Switch

Option 2 is easier from the point of view of fitting your strengths in, but harder in that you’re making a big change, which most people don’t find easy.  If it’s time to make a change, then looking at your strengths, it should be fairly easy to draft up ideas for roles which involve them.

“Switching careers makes it easier to use your strengths, but most people don’t find change easy.”

For example, looking at my own readout in the last article, my strengths were based around learning, curiosity, critical thinking, and forward thinking.  So I’m suited perhaps for something like research, where all of these come into play, and also something like writing or blogging, so I can make extra pocket money by writing about what I learn, and of course learn more about it in the process.  Hmm, what a coincidence, this happens to be the direction I’m heading in.  Don’t say I don’t practice what I preach!

What strengths can’t tell you is the field you could go into – Gallup’s research did not indicate a relationship between fields and strengths.  For example, you could play the role ‘journalist’ in any number of fields: science, politics, celebrity gossip, and so on.  Strengths offer guidance on the role – not the field.

Managing Expectations

Remember, your aim is to look for ways to make more use of your natural and spontaneous ways of responding to the world.  You’re not searching for something that you’re already a master at!   Excellence will come later.  Faster, but still later.

This is an important point to remember, which Marcus Buckingham makes clear in Now, Discover Your Strengths.  What if you arrange your whole life around your strengths, and then still don’t find the good life?   You’ve already given it your best shot, and with your strengths, no less!  Buckingham says “When the cause of failure seems to have nothing to do with who we really are, we can accept it.”  I’ve already drilled into you that your strengths are an enduring part of you, so what kind of torment would partner this kind of failure?  Buckingham suggests the fear of this could put you off trying.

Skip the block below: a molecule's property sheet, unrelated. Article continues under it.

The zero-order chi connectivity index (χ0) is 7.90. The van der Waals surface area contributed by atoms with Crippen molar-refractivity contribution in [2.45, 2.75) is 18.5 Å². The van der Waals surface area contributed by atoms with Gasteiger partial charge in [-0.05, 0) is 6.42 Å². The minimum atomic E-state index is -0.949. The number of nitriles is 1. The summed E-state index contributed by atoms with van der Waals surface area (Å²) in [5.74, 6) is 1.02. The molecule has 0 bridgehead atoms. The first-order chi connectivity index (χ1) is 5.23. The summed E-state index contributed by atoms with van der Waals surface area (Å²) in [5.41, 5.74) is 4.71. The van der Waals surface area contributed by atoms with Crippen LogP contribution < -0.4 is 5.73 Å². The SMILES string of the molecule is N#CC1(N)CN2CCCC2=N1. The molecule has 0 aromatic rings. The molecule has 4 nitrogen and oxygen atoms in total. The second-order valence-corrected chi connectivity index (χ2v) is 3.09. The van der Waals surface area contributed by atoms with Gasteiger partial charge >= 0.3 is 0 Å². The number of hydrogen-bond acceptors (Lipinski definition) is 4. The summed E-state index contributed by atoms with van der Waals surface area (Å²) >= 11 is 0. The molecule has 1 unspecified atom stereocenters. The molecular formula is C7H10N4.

“It seems more sensible to deal with a wounded ego than to not bother trying anything.”

If you never give it your best shot, you’ve always got an excuse, haven’t you?  Like the would-be suitor in a nightclub who acts like a little strange when talking to the attractive girl; a little bit too cocky, a little bit exaggerated.  If the girl turns him down, it’s not him she’s rejecting, it’s the act.  His ego and pride are protected, safe and sound.  But of course what he gains in ego-protection he loses in effectiveness.

I think the parallels here are similar.  To me, it seems more sensible to find ways of dealing with a wounded ego than to not bother at all.  There’s all kinds of ways out there that offer to do that; meditation, cognitive behavioural therapy, progressive exposure, and so on.

To bring up a final question for this section: is feeling a certain way really a good reason not to do something?  I had this idea when thinking about Steve Olson’s article on procrastination.  I’m not talking about safety and survival instincts; if you feel a dark alley is unsafe, that definitely is a good reason not to walk down it.  I mean more benign decisions.  There’s a lot going on in this culture – more people around than our brains are really designed to cope with, then there’s media, bills, careers; a whole cacophony of expectations placed on us.  How would you know whether a certain feeling you have should be trusted, like you would with the dark alley, or when it comes from something that you’ve arbitrarily integrated from the outside, with no particular relevance to you personally?  I don’t know the answer to this, so please let me know if you do.

Add skills and knowledge